Microsoft’s indie game program [email protected] has shipped over 2,000 indie titles

Microsoft’s indie game program ID@Xbox has shipped over 2,000 indie titles
Variety is the spice of life.

Since its inception [email protected] has paid out over $1.5 billion in royalties to indie developers

According to Microsoft, their indie game development program, [email protected], had sold over 2,000 unique titles since the program’s inception back in 2014. In addition to the 2,000-plus new games in development, Microsoft has paid out more than $1.5 billion in royalties to those indie developers under [email protected]’s umbrella.

Even though Microsoft is known for its first-party games like the Halo franchise, they all too well understand the need for new, creative, and innovative titles to flesh-out their gaming roster. “Sometimes it seems like the only thing these games have in common is their diversity,” wrote senior director of [email protected] Chris Charla in an Xbox Wire post. “But there’s another hook too. They represent amazing clarity of vision and the fruits of creative freedom that only independent games can deliver.”

And they’ve known this for years. Back in the 360 era, Xbox Live Arcade was the platform’s premier location for casual and vintage arcade titles. “A funny thing happened though,” continued Charla. “Some of those independent developers who were still making games on PC… saw those downloadable games and started to get some ideas.”

These ideas would eventually blossom with Microsoft’s massive influence and bankroll underneath them. The advent of making “disc sized” games available for digital download bridged the gap between player’s looking for something new and the commitment of visiting a traditional brick-and-mortar store whose inventory would be meticulously curated toward selling more accessible, if not fiscally “safer,” AAA titles with millions upon millions spent on marketing.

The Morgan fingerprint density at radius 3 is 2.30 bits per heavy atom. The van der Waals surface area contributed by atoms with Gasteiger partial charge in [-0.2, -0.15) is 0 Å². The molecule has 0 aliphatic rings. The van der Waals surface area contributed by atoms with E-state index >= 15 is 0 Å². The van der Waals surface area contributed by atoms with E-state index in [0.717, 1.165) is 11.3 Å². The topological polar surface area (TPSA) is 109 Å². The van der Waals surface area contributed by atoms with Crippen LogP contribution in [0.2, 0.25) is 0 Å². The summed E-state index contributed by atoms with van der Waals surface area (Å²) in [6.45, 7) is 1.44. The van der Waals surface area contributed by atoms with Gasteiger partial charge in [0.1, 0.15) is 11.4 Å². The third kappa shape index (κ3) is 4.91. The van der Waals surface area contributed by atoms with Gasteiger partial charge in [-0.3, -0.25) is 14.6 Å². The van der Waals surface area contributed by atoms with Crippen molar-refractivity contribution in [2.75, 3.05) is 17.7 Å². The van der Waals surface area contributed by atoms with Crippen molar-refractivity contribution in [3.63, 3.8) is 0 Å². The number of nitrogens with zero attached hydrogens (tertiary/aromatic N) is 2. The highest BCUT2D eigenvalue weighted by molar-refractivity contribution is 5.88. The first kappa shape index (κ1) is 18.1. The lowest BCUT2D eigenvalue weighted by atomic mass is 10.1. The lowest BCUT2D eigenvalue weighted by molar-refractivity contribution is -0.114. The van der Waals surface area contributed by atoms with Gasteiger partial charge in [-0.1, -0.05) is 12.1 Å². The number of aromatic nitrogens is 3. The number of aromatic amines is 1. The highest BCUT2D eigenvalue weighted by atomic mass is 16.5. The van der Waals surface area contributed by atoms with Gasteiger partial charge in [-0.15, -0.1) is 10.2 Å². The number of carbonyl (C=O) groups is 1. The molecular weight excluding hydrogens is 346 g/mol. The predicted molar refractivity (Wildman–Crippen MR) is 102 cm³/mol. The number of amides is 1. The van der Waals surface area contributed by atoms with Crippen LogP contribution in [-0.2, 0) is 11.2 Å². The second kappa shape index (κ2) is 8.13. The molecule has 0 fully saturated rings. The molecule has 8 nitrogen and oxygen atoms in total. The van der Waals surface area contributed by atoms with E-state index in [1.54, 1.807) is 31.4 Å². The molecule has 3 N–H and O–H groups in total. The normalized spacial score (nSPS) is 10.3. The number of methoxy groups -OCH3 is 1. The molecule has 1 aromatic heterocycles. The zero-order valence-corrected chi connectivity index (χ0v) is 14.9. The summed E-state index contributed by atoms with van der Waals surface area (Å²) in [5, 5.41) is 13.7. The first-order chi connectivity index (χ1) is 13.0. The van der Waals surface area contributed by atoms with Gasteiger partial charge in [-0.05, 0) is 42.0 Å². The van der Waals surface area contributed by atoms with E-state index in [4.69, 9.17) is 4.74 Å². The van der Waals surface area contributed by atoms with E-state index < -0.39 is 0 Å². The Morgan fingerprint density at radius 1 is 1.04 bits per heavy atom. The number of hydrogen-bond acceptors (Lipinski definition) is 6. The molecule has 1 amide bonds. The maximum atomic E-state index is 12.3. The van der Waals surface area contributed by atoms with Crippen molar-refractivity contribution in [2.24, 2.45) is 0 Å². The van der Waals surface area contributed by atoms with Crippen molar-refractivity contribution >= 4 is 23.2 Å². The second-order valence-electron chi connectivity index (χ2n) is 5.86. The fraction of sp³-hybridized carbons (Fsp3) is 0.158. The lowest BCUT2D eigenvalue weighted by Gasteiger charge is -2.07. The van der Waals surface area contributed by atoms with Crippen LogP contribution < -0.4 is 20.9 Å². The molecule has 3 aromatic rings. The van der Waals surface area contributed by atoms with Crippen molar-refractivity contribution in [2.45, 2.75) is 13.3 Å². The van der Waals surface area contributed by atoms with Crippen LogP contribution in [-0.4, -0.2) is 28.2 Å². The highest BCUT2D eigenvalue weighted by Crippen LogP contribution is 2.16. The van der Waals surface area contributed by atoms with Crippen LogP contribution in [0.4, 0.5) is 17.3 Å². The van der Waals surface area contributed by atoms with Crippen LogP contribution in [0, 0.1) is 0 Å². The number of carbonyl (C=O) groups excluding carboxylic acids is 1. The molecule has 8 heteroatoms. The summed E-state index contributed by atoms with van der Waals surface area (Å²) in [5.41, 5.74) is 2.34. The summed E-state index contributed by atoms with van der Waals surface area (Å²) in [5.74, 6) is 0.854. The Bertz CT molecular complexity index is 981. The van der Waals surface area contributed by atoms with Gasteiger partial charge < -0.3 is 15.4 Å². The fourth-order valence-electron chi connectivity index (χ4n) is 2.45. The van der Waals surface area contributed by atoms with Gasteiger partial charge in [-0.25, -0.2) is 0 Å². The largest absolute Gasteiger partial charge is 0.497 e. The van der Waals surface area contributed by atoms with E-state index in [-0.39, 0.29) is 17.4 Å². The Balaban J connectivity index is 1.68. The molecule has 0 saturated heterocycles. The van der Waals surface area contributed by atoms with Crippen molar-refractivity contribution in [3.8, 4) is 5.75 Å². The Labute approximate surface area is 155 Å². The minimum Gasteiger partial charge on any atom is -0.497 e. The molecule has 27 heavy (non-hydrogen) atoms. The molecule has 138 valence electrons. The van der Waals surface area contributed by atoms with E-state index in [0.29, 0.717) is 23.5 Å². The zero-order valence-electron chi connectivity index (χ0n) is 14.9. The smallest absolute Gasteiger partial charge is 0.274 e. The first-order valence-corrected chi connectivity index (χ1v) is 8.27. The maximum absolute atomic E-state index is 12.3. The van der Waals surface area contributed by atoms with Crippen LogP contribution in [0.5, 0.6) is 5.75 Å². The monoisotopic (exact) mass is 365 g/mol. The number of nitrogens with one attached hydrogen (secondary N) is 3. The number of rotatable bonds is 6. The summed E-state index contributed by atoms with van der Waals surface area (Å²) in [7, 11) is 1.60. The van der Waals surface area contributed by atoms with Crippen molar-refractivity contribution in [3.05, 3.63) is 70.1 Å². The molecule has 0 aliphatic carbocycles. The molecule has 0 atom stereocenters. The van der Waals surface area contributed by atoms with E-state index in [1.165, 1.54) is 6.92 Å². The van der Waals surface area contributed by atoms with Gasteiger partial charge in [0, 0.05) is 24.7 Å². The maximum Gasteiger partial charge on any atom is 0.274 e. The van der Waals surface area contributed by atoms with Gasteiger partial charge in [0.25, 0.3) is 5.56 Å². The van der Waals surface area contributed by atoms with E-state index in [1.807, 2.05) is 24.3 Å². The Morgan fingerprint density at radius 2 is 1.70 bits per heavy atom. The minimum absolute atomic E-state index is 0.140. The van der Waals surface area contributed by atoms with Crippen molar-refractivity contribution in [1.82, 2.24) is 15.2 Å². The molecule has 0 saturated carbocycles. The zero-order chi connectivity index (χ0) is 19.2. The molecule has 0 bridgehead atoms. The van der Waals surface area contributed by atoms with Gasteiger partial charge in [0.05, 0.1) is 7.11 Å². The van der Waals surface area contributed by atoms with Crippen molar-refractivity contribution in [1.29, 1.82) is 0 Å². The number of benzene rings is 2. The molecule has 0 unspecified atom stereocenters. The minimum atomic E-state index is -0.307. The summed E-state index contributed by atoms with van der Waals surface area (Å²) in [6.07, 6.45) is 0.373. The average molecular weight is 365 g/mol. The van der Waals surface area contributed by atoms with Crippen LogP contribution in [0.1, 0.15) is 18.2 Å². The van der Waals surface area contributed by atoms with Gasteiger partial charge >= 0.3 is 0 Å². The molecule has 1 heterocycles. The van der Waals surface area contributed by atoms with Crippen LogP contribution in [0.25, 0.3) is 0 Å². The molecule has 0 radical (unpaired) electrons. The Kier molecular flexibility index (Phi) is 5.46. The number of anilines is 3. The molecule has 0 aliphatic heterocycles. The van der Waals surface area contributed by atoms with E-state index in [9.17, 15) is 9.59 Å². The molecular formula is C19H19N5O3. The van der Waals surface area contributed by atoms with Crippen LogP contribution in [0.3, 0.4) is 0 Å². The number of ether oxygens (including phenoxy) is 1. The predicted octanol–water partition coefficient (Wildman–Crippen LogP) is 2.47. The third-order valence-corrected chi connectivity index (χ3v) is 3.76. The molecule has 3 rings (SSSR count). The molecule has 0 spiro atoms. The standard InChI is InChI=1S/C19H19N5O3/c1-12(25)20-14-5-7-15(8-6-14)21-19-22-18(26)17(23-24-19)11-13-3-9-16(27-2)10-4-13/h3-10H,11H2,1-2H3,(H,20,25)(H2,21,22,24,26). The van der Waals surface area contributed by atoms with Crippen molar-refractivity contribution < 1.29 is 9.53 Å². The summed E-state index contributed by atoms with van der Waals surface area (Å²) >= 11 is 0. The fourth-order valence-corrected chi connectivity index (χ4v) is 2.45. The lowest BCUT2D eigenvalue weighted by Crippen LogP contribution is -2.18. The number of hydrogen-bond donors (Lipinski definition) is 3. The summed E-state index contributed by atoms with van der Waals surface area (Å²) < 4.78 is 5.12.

It’s not just stores who would’ve shied away from sacrificing precious shelf-space on games not guaranteed to sell. Indie developers still needed a publisher’s distribution and manufacturing network to even make it to stores – and much like book publishers, those distributing video games won’t risk the loss on something that isn’t guaranteed to turn a profit.

Imagine if Xbox Live Arcade never came to fruition when it did, and classic titles like Castle Crashers, Limbo, and Super Meat Boy had to compete for a publisher’s blessing – assuming they would even get the time of day. It very well may have spelled death for many games we now know today.

As generations came and went, so too did the preconceived notions that only a AAA release could amass prolific sales and a position of esteem in the gaming industry.

Take Cuphead, for example, a side-scrolling platform-shooter, painstakingly hand-animated in the classic “rubberhose” style of the 1920s and 30s. Despite being the brainchild of a studio who’s employees you could count on one hand, Cuphead had sold over 1 million copies within the first two weeks – later growing to over 4 million since the game’s release in 2017.

Studio MDHR, developers of the indie runaway-hit, credit [email protected] for much of their success. “Whether it was the excitement and passion they showed us when the game was in its earliest stages, [or] the support and guidance they offered as we grew the team,” said MDHR Lead Art Designer Maja Moldenhauer, “…they’ve been there every step the way on our journey.”

Indie games aren’t going anywhere, especially now in an era of franchise reboots and classic remasters. The need for fresh and unique perspectives is critical not only for the variety of games themselves but also for their publishers. Giving people what they didn’t know they wanted will be vital to prolonged success lest they want their line-up to grow stale.

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Jose is a left-handed techno-mancer with an affinity for IPAs, big dogs, and black-and-white movies. Rebels are scum, Empire for life.
Gamer Since: 2004
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